There’s almost always an awesome film coming out on Blu-Ray or DVD each month, so which ones should you pay attention to this month?
Louis C.K. finally reveals the ending of the ice fishing story that’s told throughout AMERICAN HUSTLE. It’s pretty funny.
In terms of thematic issues, Louie tends to treat episodes as individual installments rather than conducting season-long arcs. But it’s fitting that the Season Three finale, “New Year’s Eve,” returns Louie to his lonely and isolated state that he’s been dealing with not only for much of this season but
The final episode of this fantastic three-part installment of Louie has our hero reaching a pinnacle of self-discovery, but he’s also come to realize how very few people he can trust in his life. Of course, there’s always his daughters, who continue to pull at their daddy’s heart strings with every
As Louie delves deeper into its fictionalized Late Night War, the picture is starting to come into focus more and more. Of course, C.K. is commentating on the nature of the late night business and the idea of how fierce competition, even amongst professionals and old friends, can bring out the
Louie can get pretty dark from time to time. I mean, our hero has witnessed a guy literally losing his head after getting hit my a truck, for goodness sakes. But the show’s tone is highlighted best when it delves into the darkness of the human psyche. On the surface, “Late
It’s no secret that Louis C.K. is a fan of the distinct two-part episode structure (tonight’s episode marks the 14th time in less than three seasons there’s been a slash in the episode title). He does this to varying levels of success — I’ve discussed my theories in two-parters “Telling Jokes/Set
Throughout the series’ run, Louie has explored the theme of fatherhood several times through his experiences raising Lily and Jane, and while he’s shown time and again that he’s a great dad, we’ve gotten very few peeks into Louie’s personal life outside of his kids and his romantic relationships. He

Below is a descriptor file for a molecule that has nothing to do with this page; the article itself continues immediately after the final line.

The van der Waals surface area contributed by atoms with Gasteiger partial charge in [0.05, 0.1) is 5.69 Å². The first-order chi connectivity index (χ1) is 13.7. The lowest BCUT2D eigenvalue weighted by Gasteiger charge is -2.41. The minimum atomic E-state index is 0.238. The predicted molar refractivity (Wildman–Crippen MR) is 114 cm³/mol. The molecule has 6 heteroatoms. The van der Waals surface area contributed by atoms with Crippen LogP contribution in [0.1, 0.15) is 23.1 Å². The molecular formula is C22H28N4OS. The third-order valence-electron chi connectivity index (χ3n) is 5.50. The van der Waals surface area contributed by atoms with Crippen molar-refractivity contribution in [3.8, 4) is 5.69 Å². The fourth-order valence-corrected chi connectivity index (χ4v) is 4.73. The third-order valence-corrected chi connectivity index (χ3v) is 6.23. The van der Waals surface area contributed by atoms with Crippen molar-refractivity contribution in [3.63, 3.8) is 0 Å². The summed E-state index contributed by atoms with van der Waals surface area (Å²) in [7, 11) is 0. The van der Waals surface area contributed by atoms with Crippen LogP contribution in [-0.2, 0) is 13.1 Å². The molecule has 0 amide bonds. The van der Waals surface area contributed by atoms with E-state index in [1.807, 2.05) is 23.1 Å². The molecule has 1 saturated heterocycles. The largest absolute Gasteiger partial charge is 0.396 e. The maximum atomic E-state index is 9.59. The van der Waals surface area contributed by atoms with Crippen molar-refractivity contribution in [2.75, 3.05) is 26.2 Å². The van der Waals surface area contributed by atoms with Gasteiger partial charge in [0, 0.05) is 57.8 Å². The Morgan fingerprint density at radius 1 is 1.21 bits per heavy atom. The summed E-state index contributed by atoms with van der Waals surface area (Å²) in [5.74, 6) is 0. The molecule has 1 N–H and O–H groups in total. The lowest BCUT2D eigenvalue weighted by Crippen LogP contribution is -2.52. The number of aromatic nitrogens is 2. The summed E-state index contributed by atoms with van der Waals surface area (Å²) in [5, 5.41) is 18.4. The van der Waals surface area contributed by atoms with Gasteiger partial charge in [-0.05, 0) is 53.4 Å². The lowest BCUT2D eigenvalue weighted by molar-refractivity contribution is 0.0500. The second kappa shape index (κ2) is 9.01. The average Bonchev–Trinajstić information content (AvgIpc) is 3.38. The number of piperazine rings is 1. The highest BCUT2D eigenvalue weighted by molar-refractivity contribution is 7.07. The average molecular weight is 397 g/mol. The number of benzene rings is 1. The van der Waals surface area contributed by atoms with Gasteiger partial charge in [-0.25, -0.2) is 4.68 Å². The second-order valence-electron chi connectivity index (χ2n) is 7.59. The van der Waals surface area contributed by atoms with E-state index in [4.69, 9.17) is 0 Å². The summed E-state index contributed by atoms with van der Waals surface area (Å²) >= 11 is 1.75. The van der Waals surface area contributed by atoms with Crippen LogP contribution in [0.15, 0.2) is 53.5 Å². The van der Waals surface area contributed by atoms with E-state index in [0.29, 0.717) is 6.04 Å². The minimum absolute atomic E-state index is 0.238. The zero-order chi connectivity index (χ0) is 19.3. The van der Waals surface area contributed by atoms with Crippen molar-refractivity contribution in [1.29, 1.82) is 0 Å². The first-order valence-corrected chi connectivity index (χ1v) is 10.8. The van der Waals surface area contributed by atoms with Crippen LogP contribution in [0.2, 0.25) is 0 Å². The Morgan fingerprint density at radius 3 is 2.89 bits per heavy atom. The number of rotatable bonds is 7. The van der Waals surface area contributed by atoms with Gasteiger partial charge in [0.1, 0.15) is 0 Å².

In last week’s episode (along with many before it), Louie proved that it can successfully integrate a two-part structure in its episodes, with two different short stories sharing common themes coming together for an entertaining and thought-provoking half-hour of television. But while “Ikea/Piano Lesson” had plenty of memorable moments, I couldn’t help
As with many of Louie’s two-part episodes, each installment examines a different side of a particular issue. In Part One, it’s mostly about Louie’s quest for love and though we meet this girl, it’s all presented through his point of view. We don’t really get to know her until the
Of all the recurring themes to pop up in Louie, the one that C.K. seems to gravitate towards the most is his character’s love life — or more specifically, lack there of. This is no coincidence, considering C.K. got divorced from his real life wife in 2008, and event that
Tonight’s installment of Louie is literally a one-joke premise drawn out over an entire episode, consisting of a lengthy set up for the first 95 percent of the episode only for C.K. to revel the punchline in the final scene. When I put it like that, I admit, it doesn’t
Calling tonight’s extended anecdote to open the episode involving the sweet moments Louie gets to share with his two adorable daughters a misdirection would be an understatement, considering it eventually spiraled into perhaps the most humiliating and vulgar account of his pathetic sex life to date. Most shows would never
To call Louie the best comedy on television is mostly unfair. Sure, it may not have as many laughs-per-minute as perennial favorites Community or Parks and Recreation, or even newcomers Happy Endings or New Girl. But the honesty and unorthodox techniques behind Louie C.K.’s storytelling brings with it genuine, awkward, unexpected